Renaud Fuchs from Ericsson Broadcast business (formerly Technicolor), gave a great presentation about the Second Screen ecosystem and the evolution of the space. The slide extract below, gives a good overview of the five types of second screen players that he has defined.
Alex Terpstra from Civolution then gave a helpful summary of the two common types of Automated Content Recognition (ACR) solutions that exist. These are of course Audio Watermarking and Audio Fingerprinting. He noted that European broadcasters are now incorporating Audio Watermarking as a permanent feature for live and catch up content.
Then came some panel discussions and I think some of the key points that came out from the guest can be summarised as follows.
- Metadata is a key challenge to being able to leverage and monetize the second screen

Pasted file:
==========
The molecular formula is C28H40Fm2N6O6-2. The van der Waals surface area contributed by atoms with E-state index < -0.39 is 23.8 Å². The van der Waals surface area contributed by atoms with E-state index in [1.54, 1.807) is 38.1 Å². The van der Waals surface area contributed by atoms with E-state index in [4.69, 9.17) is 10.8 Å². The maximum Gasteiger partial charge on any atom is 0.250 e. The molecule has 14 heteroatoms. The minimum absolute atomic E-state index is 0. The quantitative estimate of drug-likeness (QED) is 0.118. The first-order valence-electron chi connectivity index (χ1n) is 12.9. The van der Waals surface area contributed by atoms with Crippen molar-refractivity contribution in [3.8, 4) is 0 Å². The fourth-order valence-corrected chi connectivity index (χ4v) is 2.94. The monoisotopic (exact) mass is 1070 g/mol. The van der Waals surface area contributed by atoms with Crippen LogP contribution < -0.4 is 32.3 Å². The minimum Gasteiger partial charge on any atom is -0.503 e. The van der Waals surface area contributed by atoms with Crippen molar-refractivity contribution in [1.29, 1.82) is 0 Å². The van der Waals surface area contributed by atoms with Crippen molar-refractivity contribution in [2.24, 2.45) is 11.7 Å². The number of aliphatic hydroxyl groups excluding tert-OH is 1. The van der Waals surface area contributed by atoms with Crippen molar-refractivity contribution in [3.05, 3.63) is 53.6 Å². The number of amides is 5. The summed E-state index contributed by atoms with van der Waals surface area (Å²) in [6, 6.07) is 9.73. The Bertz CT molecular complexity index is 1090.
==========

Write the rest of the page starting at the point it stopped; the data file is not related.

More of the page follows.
- Second screen will not cannibalize existing channels (The Super Bowl showed that to be true)
- Helping people to find what to watch (easily) is a key factor in the success of any second screen solution
- Second screen applications need to be integrated with narrative editorial to get best engagement
The dinner that followed was great fun (with great food included). Each table had a designated host and I was privileged to be seated at Guy Finley’s table together with a great cross spectrum of industry specialists. Each table was also given a topic to debate. Ours was, “what do we think will happen to linear TV?” Our overwhelming verdict was that it is not going anywhere. They way it is consumed is radically changing. Second screen can even help it because if great content can be created, then second screen can help drive engagement and revenue and thus hep pay for more great content!